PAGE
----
The deepening downturn in India's crucial construction sector makes it understandable why Prime Minister Narendra Modi's image as the country's economic saviour has lost its lustre just over a year after his resounding election victory.
The decade-long construction boom in burgeoning cities like Noida, lured millions of labourers from the rural hinterland in search of a better life, creating one in every three new jobs.
That process is now going into reverse, undermining Modi's promise to create more employment for the one million Indians who join the workforce every month.
Indebted developers are cutting staff as they slow work on existing projects and postpone new buildings until they clear a backlog of 700,000 unsold homes.
A law to clamp down on "black money" flows that fund as much as a third of real estate deals is further squeezing demand.
Across the country, housing starts fell 40 % in the first half of the year, consultancy Knight Frank said. Cement output grew 0.9 % between April and June, down from 9.6 % a year earlier when Modi took office, government data show.
"The slowdown in the construction sector is very, very depressing which will have a negative impact on the overall GDP growth numbers in the first quarter of the current fiscal year," said Samantak Das, chief economist at Knight Frank India.
Rating agency Moody's last week cut India's growth forecast to 7 % for this fiscal year, against the government's target of 8 to 8.5 %.
India releases its GDP figures for the April-June quarter on Monday.
The lack of jobs is already being felt in Bihar, the source of the many labourers toiling near Delhi.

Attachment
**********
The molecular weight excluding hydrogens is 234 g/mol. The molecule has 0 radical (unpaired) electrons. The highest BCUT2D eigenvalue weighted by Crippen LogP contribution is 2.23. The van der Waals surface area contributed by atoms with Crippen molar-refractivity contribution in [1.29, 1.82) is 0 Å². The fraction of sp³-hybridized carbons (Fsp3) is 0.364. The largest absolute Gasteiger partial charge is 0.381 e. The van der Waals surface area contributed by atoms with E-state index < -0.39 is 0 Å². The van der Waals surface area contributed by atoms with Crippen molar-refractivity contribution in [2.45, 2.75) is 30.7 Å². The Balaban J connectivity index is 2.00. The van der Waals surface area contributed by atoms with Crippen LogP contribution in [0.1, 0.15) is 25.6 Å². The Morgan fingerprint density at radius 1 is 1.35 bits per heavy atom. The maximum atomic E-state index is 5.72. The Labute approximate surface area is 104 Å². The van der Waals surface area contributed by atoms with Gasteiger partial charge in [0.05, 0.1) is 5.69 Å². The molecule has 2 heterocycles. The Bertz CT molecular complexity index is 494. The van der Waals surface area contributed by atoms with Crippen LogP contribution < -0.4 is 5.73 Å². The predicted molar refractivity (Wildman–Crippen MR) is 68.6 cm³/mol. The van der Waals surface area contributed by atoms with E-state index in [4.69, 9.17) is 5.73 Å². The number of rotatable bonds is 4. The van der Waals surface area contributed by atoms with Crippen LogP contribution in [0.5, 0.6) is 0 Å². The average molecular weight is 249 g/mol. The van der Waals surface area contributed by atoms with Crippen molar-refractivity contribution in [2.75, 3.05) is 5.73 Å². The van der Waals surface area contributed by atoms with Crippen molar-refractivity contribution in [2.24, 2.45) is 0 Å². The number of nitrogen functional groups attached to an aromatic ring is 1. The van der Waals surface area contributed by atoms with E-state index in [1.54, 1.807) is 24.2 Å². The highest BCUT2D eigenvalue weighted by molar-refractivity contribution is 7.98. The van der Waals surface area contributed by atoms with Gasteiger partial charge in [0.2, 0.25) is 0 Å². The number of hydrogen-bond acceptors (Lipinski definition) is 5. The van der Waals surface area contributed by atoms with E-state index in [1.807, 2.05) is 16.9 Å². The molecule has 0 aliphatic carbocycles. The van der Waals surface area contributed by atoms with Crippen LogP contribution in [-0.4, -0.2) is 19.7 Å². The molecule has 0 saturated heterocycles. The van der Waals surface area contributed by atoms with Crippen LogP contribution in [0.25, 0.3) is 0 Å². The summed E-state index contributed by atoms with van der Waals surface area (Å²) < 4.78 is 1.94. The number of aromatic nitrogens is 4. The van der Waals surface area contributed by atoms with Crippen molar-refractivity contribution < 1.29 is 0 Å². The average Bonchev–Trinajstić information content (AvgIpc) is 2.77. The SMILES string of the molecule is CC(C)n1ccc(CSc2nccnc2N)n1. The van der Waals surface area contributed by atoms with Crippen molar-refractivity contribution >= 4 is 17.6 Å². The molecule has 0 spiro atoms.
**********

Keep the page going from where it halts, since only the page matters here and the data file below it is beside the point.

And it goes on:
In Patna, eight out of 20 labourers contacted by Reuters had this year made the 1,000 kilometre (600 mile) trip back from Delhi because they could not find work - pressuring salaries in a region where wages are already low.
According to brokerage Ambit Capital, rural wages may now be falling after growing 4 % in the year to March - a far cry from the double-digit annual rises between 2010 and 2014.
"Labourers are starving and are ready to work even at lower wages as there are fewer or just no jobs in the construction markets," said Navendu Kumar Thakur, Patna chairman of the Builders Association of India.
The squeeze comes at a bad time for Modi.
Bihar heads to the polls this year, in an election where the Bharatiya Janata Party (BJP) must win to gain seats in the upper house of parliament where Modi lacks a majority to pass economic reforms.
Economists say that lower interest rates and a government splurge on infrastructure should eventually help revive construction, which contributes a tenth of the GDP.
BJP also wants to regulate property markets and tie investor money to specific projects to stop developers diverting cash elsewhere.
The slowdown around Delhi, where unsold inventory is highest, shows no sign of abating, however.
Noida, a city of 640,000, has grown rapidly in the last decade, expanding to a point where its middle-class housing complexes now meld into Delhi's urban sprawl on one side and villages on the other.
Real estate association CREDAI's Rohit Raj Modi estimates construction in Noida employed more than a million labourers at its peak in 2013, at least double today's number.
Even when the market recovers, a shift to mechanisation on larger sites would limit demand for new workers.
"From a labour point of view, the peak is over," he said.